Bryggerifestivalen | 

Stolt Brewery is bringing smoky malt beer for Trondheim Brewery Festival

For Trondheim Brewery Festival July 29-31 Stolt Brewery is bringing beer with smoky malt beer traditions that are over a thousand years old.

In Stjørdal, a town and rural area 30 minutes north of Trondheim, malt beer has been brewed for over a thousand years. In the early 1900s, when national prohibition ruled, the county of Stjørdal got an exemption; people were allowed to brew malt beer, as long as they malted the barley themselves. Today, the malt houses are still found around the farms in the area, and there is a lot of knowledge among the locals about how to smoke the malt to make the very unique Stjørdal smoky malt beer.  

Frida Kronberg, manager at Stolt Brewery, shares about the beer traditions in the area.

- Stjørdal is an agricultural county, so you can harvest the grain on your farm and smoke it yourself. A lot of people do this once a year in the late fall, so that the beer will be ready to drink for Christmas, she says.

Frida Kronberg, manager at Stolt Brewery, says there are a lot of interesting food- and beverage traditions in the Stjørdal area. Photo: Bjørn Fuldseth


Each farm has its own unique way of making smoky malt beer, and in Stjørdal Brewer's Association they meet once a year and taste each others' beer. Here she learns a lot about the malt and smoking process, and it's a fun way to hang with the locals.

- We have the same process for our Røyklagt beer at Stolt Brewery, but in a larger scale, she says.

Smoking of the grain for the beer Røyklagt

The beer Røyklagt won gold in European Beer Challenge Barcelona 2019

To brew Røyklagt, the traditional smoky malt beer from Stjørdal, they buy grain from a farmer in Hegra, which is the next town over. All the ingredients for the Røyklagt beer are 100% locally sourced. They collaborate with Klostergården Tautra and use their large smoke house to smoke the malt in.  

Klostergården Tautra har their own smoky beer also based on tradition. Alstadberger is a beer they have won the Norwegian Specialty Label for.


Inside the smoke house are three wood-fired ovens. The grain is spread across wooden planks with small holes in them. The smoke moves up through the planks and into the grain. Thick smoke covers the room and the grain needs to be watched constantly so that it doesn't burn.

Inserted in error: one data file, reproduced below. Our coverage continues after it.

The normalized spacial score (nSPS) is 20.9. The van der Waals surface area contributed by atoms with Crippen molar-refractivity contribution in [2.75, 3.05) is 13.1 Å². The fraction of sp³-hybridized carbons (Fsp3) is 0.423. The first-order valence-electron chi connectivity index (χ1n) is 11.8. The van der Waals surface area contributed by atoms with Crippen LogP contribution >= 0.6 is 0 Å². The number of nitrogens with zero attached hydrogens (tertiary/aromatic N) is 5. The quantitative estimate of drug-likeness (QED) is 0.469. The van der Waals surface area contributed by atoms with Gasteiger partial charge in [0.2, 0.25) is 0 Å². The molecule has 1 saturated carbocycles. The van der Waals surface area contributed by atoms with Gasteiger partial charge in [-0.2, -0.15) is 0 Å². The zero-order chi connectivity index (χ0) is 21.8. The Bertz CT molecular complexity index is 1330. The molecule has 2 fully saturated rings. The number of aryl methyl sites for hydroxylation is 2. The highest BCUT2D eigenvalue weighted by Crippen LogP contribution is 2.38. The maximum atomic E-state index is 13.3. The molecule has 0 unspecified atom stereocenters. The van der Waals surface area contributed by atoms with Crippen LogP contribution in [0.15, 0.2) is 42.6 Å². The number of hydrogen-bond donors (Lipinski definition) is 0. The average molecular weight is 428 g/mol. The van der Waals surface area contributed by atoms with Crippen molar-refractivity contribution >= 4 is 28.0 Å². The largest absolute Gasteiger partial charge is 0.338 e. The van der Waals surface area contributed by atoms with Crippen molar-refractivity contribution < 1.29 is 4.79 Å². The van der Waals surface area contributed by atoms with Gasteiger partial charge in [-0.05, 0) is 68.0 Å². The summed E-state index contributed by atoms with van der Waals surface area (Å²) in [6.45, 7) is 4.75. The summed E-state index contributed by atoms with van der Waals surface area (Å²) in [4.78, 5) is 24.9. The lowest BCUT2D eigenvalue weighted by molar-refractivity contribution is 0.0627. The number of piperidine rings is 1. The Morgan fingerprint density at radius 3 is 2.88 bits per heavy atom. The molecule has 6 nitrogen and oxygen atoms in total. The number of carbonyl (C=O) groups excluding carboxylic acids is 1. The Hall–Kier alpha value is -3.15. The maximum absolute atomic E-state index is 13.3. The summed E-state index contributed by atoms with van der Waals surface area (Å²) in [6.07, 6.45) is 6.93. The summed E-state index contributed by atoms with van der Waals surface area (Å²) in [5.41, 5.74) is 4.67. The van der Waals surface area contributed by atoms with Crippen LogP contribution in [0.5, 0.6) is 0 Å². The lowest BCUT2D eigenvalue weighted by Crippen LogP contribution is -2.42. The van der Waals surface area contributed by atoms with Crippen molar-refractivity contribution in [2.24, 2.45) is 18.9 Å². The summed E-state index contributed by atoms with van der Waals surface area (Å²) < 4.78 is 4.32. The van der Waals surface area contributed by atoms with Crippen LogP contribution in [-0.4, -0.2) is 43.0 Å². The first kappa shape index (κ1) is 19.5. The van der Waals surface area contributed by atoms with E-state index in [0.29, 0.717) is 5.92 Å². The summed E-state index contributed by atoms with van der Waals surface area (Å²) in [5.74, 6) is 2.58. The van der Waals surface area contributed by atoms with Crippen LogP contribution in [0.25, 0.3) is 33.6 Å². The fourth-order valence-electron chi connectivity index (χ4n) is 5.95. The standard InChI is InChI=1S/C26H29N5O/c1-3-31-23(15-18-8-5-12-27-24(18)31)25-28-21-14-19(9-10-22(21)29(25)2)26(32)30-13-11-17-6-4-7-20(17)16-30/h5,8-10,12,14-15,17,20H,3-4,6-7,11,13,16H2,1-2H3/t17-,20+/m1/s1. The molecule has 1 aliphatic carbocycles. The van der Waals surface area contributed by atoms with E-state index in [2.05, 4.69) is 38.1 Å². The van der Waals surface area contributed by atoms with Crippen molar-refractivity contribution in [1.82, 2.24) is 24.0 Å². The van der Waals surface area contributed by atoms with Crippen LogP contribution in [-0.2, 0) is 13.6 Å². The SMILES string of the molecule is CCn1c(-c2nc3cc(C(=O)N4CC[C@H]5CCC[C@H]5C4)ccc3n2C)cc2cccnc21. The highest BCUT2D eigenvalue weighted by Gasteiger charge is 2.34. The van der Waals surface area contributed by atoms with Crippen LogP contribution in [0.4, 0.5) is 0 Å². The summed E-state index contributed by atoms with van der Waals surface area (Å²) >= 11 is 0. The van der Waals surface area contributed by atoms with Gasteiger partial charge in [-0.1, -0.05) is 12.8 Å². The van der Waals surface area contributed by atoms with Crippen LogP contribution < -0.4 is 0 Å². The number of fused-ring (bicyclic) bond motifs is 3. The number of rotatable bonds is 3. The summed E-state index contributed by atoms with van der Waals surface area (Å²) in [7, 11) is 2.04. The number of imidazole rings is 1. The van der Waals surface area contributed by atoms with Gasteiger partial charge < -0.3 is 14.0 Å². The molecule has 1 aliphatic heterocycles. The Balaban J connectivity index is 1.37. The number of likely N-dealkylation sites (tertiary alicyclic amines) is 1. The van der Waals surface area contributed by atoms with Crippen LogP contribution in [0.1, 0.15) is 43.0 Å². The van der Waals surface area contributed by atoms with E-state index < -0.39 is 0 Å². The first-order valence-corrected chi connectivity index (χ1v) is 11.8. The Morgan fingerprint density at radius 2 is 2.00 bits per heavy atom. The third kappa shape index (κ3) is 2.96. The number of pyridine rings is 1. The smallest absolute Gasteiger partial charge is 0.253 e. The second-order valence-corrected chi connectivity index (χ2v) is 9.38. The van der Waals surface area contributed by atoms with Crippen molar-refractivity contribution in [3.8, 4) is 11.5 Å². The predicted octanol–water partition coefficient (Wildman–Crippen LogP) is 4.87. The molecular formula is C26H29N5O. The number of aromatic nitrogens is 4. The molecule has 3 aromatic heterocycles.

The malt is being smoked at the smoke house in Klostergården Tautra.

They get help from Tyson Weaver of Bonsak Gårdsmalteri to smoke the beer. Bonsak is in Skogn, just a few miles away from Stjørdal, and is one of a few Norwegian artisan malteries based on locally grown barley only. At Stolt Brewery they use malt from Bonsak in many of their other beers.

After the grain has been smoked it gets rinsed and then they brew beer on it. The whole process takes eight days, and the finished product gets more carbonation than traditional malt beer.

 

Tyson Weaver (left) from Bonsak Gårdsmalteri helps out when they smoke the grain. To the right is founder of Stolt Brewery, Mikael Slettedal.

Røyklagt and other Stolt beers on the menu for Trondheim Brewery Festival July 29-31

Røyklagt is a beer coming to Trondheim Brewery Festival July 29-31, along with other beers and new beers that are being brewed these days.

- We are looking forward to coming to Trondheim Brewery Festival, we've been talking about it here now for the past six months. We collaborate with several of the other breweries attending the festival, and it's a fun venue for meeting other brewers and a beer-enthusiastic audience. It's also a great venue for showing our beers nationally she says.

Here is a list of the 22 breweries coming to Trondheim July 29-31

Frida Kronberg lived downtown Oslo for 10 years, and it was no small change when she moved to Stjørdal a few years ago.

- I grew up in Norrland in Sweden and I'm used to traditions, so it felt a bit like coming home when I got to Stjørdal. Here they have sodd (a traditional soup with meat balls) and aspic and other food- and beverage traditions that still see the light of day, she laughs.  

Kronberg has an interest for flavor, and says she's still in the explorative phase of all the local producers in the region of Trøndelag.

- Trøndelag has surprised me, people put great care into their local ingredients and products, and it shows. The quality is great. It's fascinating that there are so many local food- and beverage producers. Here they even have a raspberry farmer, I didn't know that was a thing? she says and smiles.

Stiora, the Stolt beer brewed with locally produced raspberries

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